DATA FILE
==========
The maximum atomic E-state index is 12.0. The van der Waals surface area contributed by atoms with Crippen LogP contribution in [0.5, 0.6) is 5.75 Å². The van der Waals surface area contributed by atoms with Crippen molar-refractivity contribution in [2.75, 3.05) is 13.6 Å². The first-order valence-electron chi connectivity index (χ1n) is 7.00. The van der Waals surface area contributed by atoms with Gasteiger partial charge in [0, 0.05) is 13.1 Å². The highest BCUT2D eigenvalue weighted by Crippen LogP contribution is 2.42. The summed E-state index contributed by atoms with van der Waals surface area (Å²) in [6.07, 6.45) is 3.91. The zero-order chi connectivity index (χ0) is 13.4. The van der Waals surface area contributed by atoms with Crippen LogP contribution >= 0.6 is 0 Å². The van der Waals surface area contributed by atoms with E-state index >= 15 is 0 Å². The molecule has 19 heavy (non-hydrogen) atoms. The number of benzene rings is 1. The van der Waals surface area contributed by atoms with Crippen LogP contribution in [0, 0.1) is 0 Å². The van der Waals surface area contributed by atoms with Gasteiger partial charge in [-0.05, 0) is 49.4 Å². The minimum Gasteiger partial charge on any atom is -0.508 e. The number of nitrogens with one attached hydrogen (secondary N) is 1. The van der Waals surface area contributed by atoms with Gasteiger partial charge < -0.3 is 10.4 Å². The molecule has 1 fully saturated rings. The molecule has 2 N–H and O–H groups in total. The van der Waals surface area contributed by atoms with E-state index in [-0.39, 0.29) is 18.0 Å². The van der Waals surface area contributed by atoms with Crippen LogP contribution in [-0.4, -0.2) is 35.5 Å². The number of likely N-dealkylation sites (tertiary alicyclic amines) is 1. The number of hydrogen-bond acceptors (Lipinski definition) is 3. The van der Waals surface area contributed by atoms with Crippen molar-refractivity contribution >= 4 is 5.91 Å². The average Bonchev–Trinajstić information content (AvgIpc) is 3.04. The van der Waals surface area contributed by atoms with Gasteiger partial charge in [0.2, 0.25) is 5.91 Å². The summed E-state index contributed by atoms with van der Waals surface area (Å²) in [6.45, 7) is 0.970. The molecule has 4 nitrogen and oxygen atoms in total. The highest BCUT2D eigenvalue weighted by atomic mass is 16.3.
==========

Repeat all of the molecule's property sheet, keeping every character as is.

The maximum atomic E-state index is 12.0. The van der Waals surface area contributed by atoms with Crippen LogP contribution in [0.5, 0.6) is 5.75 Å². The van der Waals surface area contributed by atoms with Crippen molar-refractivity contribution in [2.75, 3.05) is 13.6 Å². The first-order valence-electron chi connectivity index (χ1n) is 7.00. The van der Waals surface area contributed by atoms with Gasteiger partial charge in [0, 0.05) is 13.1 Å². The highest BCUT2D eigenvalue weighted by Crippen LogP contribution is 2.42. The summed E-state index contributed by atoms with van der Waals surface area (Å²) in [6.07, 6.45) is 3.91. The zero-order chi connectivity index (χ0) is 13.4. The van der Waals surface area contributed by atoms with Crippen LogP contribution >= 0.6 is 0 Å². The van der Waals surface area contributed by atoms with E-state index >= 15 is 0 Å². The molecule has 19 heavy (non-hydrogen) atoms. The number of benzene rings is 1. The van der Waals surface area contributed by atoms with Crippen LogP contribution in [0, 0.1) is 0 Å². The van der Waals surface area contributed by atoms with Gasteiger partial charge in [-0.05, 0) is 49.4 Å². The minimum Gasteiger partial charge on any atom is -0.508 e. The number of nitrogens with one attached hydrogen (secondary N) is 1. The van der Waals surface area contributed by atoms with Gasteiger partial charge < -0.3 is 10.4 Å². The molecule has 1 fully saturated rings. The molecule has 2 N–H and O–H groups in total. The van der Waals surface area contributed by atoms with E-state index in [-0.39, 0.29) is 18.0 Å². The van der Waals surface area contributed by atoms with Crippen LogP contribution in [-0.4, -0.2) is 35.5 Å². The number of likely N-dealkylation sites (tertiary alicyclic amines) is 1. The number of hydrogen-bond acceptors (Lipinski definition) is 3. The van der Waals surface area contributed by atoms with Crippen molar-refractivity contribution >= 4 is 5.91 Å². The average Bonchev–Trinajstić information content (AvgIpc) is 3.04. The van der Waals surface area contributed by atoms with Gasteiger partial charge in [0.2, 0.25) is 5.91 Å². The summed E-state index contributed by atoms with van der Waals surface area (Å²) in [6.45, 7) is 0.970. The molecule has 4 nitrogen and oxygen atoms in total. The highest BCUT2D eigenvalue weighted by atomic mass is 16.3.